Researchers Testing New Honeybee Sting Vaccine

A research team led by Flinders University’s Professor Nikolai Petrovsky has completed a human clinical trial on an adjuvant vaccine designed to eliminate the risk of an allergic reaction to European honeybee stings.

A European honeybee (Apis mellifera). Image credit: Charles J. Sharp / CC BY-SA 3.0.

A European honeybee (Apis mellifera). Image credit: Charles J. Sharp / CC BY-SA 3.0.

Allergic reactions to bee stings remain a major global clinical problem. Although venom immunotherapy can be effective at preventing life-threatening reactions to future stings, it can itself cause severe and even — although rare — life-threatening reactions.

“While a commercial bee venom therapy is already available, it requires patients to have over 50 injections over a three-year period to build up their immune system,” said Dr. Anthony Smith, a researcher at Flinders Medical Centre.

The clinical trial included 27 healthy adults with a history of rapid-onset systemic allergic reactions to bee stings.

The vaccine used in the trial contained the Advax adjuvant, a new adjuvant derived from the natural plant-based polysaccharide delta inulin.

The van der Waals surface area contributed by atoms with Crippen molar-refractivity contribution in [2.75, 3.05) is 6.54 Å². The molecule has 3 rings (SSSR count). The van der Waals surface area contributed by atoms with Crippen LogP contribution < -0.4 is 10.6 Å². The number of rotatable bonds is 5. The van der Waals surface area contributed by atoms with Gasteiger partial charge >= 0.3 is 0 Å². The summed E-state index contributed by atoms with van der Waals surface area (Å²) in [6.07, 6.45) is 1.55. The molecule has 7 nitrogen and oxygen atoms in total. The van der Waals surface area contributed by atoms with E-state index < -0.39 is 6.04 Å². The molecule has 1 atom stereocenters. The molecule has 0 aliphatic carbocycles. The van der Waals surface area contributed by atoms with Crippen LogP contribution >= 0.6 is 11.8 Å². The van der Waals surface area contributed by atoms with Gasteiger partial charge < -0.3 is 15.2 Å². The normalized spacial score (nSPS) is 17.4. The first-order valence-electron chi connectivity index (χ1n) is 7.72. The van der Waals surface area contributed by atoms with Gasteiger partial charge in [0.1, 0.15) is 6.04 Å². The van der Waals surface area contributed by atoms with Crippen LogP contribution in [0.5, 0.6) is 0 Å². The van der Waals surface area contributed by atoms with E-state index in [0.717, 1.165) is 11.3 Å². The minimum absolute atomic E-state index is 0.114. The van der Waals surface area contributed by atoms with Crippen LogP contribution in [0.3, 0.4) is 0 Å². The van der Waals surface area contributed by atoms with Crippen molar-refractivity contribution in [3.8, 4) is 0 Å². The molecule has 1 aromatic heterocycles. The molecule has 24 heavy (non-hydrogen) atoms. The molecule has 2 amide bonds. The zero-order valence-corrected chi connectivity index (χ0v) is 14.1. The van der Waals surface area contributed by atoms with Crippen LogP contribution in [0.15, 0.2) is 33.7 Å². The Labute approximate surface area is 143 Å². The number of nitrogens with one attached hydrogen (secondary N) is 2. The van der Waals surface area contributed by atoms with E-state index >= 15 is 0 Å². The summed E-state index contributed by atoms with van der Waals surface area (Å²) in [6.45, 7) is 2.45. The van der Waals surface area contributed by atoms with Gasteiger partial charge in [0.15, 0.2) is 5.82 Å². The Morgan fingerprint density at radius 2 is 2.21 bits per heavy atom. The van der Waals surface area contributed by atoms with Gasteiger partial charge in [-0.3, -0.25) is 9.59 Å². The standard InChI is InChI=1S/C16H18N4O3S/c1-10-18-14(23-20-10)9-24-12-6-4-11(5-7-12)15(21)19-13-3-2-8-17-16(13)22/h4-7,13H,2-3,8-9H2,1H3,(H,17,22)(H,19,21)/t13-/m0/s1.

This ingredient, developed by Vaxine Pty Ltd in Adelaide, Australia, helps the body neutralize the bee venom at a faster rate.

The Advax adjuvant favorably enhanced the immunogenicity of the honeybee venom immunotherapy, with an early and prolonged switch to specific IgG4 production. Image credit: Heddle et al, doi: 10.1016/j.jaci.2019.03.035.

The Advax adjuvant favorably enhanced the immunogenicity of the honeybee venom immunotherapy, with an early and prolonged switch to specific IgG4 production. Image credit: Heddle et al, doi: 10.1016/j.jaci.2019.03.035.

“The aim was to see if the Advax adjuvant would safely speed up and improve bee sting immunotherapy,” said Dr. Robert Heddle, a researcher at the University of Adelaide, Royal Adelaide Hospital and Flinders University.

“Our technology is like adding a turbocharger to a car and in this case makes the bee allergy vaccine much more powerful, allowing the immune system to better neutralize the bee venom and prevent allergic symptoms,” Professor Petrovsky added.

“Our results are very promising and confirmed the safety of this approach to improving bee sting immunotherapy,” Dr. Heddle said.

“The current treatment option for serious bee venom allergies is lengthy and cumbersome, so I hope this enhanced bee venom therapy brings about faster, but longer lasting protection to bee stings for allergic individuals,” Dr. Smith said.

The findings were published in the Journal of Allergy and Clinical Immunology.

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Robert Heddle et al. Randomized controlled trial demonstrating the benefits of delta inulin adjuvanted immunotherapy in patients with bee venom allergy. Journal of Allergy and Clinical Immunology, published online July 9, 2019; doi: 10.1016/j.jaci.2019.03.035

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